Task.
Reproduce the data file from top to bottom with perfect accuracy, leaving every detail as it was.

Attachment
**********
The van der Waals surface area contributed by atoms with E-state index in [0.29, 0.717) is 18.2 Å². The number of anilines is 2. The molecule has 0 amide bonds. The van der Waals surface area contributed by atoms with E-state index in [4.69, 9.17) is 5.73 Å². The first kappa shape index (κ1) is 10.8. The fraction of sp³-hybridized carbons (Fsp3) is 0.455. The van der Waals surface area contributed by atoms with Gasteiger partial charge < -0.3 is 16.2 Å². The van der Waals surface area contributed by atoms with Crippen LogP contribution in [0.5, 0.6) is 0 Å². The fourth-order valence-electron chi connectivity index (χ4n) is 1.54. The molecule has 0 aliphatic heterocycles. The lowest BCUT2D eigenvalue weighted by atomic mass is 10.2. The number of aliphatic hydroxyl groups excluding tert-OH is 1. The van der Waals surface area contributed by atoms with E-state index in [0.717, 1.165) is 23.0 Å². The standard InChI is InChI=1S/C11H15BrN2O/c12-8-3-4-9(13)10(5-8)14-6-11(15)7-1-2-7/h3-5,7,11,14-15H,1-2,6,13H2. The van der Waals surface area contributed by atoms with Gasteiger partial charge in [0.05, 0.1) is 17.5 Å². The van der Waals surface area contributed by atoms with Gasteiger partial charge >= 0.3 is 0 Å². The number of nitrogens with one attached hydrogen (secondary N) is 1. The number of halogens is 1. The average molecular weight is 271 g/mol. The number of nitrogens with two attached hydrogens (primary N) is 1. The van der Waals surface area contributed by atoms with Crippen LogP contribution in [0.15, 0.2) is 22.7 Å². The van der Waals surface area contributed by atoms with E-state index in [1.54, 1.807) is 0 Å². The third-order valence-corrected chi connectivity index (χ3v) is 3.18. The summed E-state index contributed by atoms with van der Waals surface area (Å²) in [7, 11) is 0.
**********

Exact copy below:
The van der Waals surface area contributed by atoms with E-state index in [0.29, 0.717) is 18.2 Å². The number of anilines is 2. The molecule has 0 amide bonds. The van der Waals surface area contributed by atoms with E-state index in [4.69, 9.17) is 5.73 Å². The first kappa shape index (κ1) is 10.8. The fraction of sp³-hybridized carbons (Fsp3) is 0.455. The van der Waals surface area contributed by atoms with Gasteiger partial charge < -0.3 is 16.2 Å². The van der Waals surface area contributed by atoms with Crippen LogP contribution in [0.5, 0.6) is 0 Å². The fourth-order valence-electron chi connectivity index (χ4n) is 1.54. The molecule has 0 aliphatic heterocycles. The lowest BCUT2D eigenvalue weighted by atomic mass is 10.2. The number of aliphatic hydroxyl groups excluding tert-OH is 1. The van der Waals surface area contributed by atoms with E-state index in [0.717, 1.165) is 23.0 Å². The standard InChI is InChI=1S/C11H15BrN2O/c12-8-3-4-9(13)10(5-8)14-6-11(15)7-1-2-7/h3-5,7,11,14-15H,1-2,6,13H2. The van der Waals surface area contributed by atoms with Gasteiger partial charge in [0.05, 0.1) is 17.5 Å². The van der Waals surface area contributed by atoms with Gasteiger partial charge >= 0.3 is 0 Å². The number of nitrogens with one attached hydrogen (secondary N) is 1. The number of halogens is 1. The average molecular weight is 271 g/mol. The number of nitrogens with two attached hydrogens (primary N) is 1. The van der Waals surface area contributed by atoms with Crippen LogP contribution in [0.15, 0.2) is 22.7 Å². The van der Waals surface area contributed by atoms with E-state index in [1.54, 1.807) is 0 Å². The third-order valence-corrected chi connectivity index (χ3v) is 3.18. The summed E-state index contributed by atoms with van der Waals surface area (Å²) in [7, 11) is 0.